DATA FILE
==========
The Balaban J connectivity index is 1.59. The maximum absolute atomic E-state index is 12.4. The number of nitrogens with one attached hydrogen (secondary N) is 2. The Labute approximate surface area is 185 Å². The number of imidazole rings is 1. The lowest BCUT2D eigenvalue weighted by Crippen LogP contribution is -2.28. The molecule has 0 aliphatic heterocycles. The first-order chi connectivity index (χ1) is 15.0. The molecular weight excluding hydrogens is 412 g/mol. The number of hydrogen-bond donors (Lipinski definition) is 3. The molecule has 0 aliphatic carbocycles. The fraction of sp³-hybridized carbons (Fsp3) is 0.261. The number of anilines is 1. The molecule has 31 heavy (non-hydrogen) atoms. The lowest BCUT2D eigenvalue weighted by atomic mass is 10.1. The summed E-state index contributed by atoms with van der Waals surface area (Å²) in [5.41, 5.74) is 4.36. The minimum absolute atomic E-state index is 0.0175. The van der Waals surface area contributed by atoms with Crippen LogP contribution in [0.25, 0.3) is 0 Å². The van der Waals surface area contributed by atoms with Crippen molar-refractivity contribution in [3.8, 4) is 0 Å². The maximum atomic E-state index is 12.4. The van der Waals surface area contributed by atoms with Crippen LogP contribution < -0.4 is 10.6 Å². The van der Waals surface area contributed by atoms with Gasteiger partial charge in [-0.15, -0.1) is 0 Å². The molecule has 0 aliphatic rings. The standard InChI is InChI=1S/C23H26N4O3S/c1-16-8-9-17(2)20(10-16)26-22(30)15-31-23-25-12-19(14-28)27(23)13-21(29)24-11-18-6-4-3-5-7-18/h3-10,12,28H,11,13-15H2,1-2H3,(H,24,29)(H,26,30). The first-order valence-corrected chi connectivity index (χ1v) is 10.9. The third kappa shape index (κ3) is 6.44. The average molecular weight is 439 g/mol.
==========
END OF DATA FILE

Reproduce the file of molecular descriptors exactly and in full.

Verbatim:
The Balaban J connectivity index is 1.59. The maximum absolute atomic E-state index is 12.4. The number of nitrogens with one attached hydrogen (secondary N) is 2. The Labute approximate surface area is 185 Å². The number of imidazole rings is 1. The lowest BCUT2D eigenvalue weighted by Crippen LogP contribution is -2.28. The molecule has 0 aliphatic heterocycles. The first-order chi connectivity index (χ1) is 15.0. The molecular weight excluding hydrogens is 412 g/mol. The number of hydrogen-bond donors (Lipinski definition) is 3. The molecule has 0 aliphatic carbocycles. The fraction of sp³-hybridized carbons (Fsp3) is 0.261. The number of anilines is 1. The molecule has 31 heavy (non-hydrogen) atoms. The lowest BCUT2D eigenvalue weighted by atomic mass is 10.1. The summed E-state index contributed by atoms with van der Waals surface area (Å²) in [5.41, 5.74) is 4.36. The minimum absolute atomic E-state index is 0.0175. The van der Waals surface area contributed by atoms with Crippen LogP contribution in [0.25, 0.3) is 0 Å². The van der Waals surface area contributed by atoms with Crippen molar-refractivity contribution in [3.8, 4) is 0 Å². The maximum atomic E-state index is 12.4. The van der Waals surface area contributed by atoms with Crippen LogP contribution < -0.4 is 10.6 Å². The van der Waals surface area contributed by atoms with Gasteiger partial charge in [-0.15, -0.1) is 0 Å². The molecule has 0 aliphatic rings. The standard InChI is InChI=1S/C23H26N4O3S/c1-16-8-9-17(2)20(10-16)26-22(30)15-31-23-25-12-19(14-28)27(23)13-21(29)24-11-18-6-4-3-5-7-18/h3-10,12,28H,11,13-15H2,1-2H3,(H,24,29)(H,26,30). The first-order valence-corrected chi connectivity index (χ1v) is 10.9. The third kappa shape index (κ3) is 6.44. The average molecular weight is 439 g/mol.